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Second K-Line executive gets prison sentence

Written by Nick Blenkey
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FEBRUARY 9, 2015 — Takashi Yamaguchi, a former executive of Japan-based Kawasaki Kisen Kaisha Ltd. (K-Line) pleaded guilty Friday and was sentenced to 14 months in a U.S. prison for his involvement in a conspiracy to fix prices, allocate customers and rig bids of international ocean shipping services for roll-on, roll-off cargo, such as cars and trucks, to and from the United States and elsewhere, the Department of Justice reports. The sentence follows the January 30 imposition of an 18 month prison sentence on another K-Line executive, Hiroshige Tanioka (see earlier story).

According to a one-count felony charge filed in U.S. District Court for the District of Maryland in Baltimore on Dec. 29, 2014, Takashi Yamaguchi, who was a general manager and executive officer in K-Line’s car carrier division, conspired to allocate customers and routes, rig bids and fix prices for the sale of international ocean shipments of roll-on, roll-off cargo to and from the United States and elsewhere, including the Port of Baltimore.

Yamaguchi participated in the conspiracy from at least as early as July 2006 until at least April 2010.

Under the plea agreement, which was accepted by the court Friday, Yamaguchi was sentenced to serve a 14-month prison term and pay a $20,000 criminal fine for his participation in the conspiracy. In addition, Yamaguchi has agreed to assist the department in its ongoing investigation into the ocean shipping industry.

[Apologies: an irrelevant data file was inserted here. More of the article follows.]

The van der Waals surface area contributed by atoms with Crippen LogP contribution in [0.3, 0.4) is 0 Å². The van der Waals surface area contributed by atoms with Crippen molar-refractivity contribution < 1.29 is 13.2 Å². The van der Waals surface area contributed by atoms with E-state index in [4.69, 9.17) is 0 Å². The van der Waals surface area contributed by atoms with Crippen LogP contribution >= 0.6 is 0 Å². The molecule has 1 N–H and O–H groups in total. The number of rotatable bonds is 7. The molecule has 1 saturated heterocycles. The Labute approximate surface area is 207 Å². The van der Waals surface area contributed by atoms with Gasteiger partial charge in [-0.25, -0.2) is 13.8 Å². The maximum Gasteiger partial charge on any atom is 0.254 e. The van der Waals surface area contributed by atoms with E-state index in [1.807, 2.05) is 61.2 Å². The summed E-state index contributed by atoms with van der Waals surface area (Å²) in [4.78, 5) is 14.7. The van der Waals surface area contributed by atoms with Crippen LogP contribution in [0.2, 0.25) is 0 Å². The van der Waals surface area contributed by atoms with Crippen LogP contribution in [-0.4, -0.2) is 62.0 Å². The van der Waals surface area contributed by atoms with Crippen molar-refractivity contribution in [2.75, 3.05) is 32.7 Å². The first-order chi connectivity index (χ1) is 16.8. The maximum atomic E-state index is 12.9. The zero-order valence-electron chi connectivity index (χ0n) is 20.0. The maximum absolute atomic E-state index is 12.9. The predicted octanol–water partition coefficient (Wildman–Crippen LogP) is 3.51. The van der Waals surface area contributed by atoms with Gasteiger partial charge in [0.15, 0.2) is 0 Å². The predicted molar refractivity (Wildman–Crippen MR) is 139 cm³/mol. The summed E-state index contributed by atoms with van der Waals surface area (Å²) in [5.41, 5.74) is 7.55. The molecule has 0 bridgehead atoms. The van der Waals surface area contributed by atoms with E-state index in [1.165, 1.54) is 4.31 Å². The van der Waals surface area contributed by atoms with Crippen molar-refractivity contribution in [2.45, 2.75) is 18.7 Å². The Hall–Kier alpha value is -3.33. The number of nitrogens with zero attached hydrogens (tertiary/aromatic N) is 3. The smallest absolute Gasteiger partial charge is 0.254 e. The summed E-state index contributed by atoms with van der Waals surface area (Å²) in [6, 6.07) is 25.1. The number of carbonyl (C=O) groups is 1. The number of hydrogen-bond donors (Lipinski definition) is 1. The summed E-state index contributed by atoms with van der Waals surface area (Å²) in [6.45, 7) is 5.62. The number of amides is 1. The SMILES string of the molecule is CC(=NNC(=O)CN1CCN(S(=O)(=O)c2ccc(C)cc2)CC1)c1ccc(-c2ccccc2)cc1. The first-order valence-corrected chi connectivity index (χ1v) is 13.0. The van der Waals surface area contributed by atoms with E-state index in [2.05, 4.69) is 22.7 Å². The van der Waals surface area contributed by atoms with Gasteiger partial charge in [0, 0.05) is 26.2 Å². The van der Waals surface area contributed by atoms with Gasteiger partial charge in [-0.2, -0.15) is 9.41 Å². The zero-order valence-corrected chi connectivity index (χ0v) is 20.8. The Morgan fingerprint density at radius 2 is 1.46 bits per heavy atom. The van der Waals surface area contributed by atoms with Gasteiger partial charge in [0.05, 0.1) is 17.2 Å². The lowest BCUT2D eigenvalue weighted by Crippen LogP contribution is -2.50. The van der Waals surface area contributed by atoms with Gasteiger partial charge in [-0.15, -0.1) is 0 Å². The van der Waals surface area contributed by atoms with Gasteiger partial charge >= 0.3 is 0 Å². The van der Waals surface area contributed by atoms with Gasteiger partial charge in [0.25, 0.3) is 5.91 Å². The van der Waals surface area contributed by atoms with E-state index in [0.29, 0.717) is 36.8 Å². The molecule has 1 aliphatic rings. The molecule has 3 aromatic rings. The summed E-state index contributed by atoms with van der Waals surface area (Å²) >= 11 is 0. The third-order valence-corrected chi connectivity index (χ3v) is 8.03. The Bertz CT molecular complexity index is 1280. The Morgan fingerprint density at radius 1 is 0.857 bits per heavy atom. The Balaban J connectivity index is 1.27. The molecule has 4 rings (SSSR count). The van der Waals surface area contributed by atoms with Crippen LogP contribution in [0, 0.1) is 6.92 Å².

Yamaguchi was charged with a violation of the Sherman Act, which carries a maximum sentence of 10 years in prison and a $1 million criminal fine for an individual. The maximum fine may be increased to twice the gain derived from the crime or twice the loss suffered by the victims of the crime, if either of those amounts is greater than the statutory maximum fine.

“Today’s sentencing is another step in our efforts to hold executives accountable for raising the cost of shipping cars, trucks and other equipment to and from the United States,” said Bill Baer, Assistant Attorney General for the Antitrust Division. “We will continue to pursue the corporations and executives whose illegal agreements have harmed American consumers.”

In addition to the two prison sentences now imposed on individuals in the ongoing bid rigging and price fixing case, three corporations have previously agreed to plead guilty and to pay criminal fines totaling more than $136 million, including K-Line, which was sentenced to pay a criminal fine of $67.7 million in November 2014.

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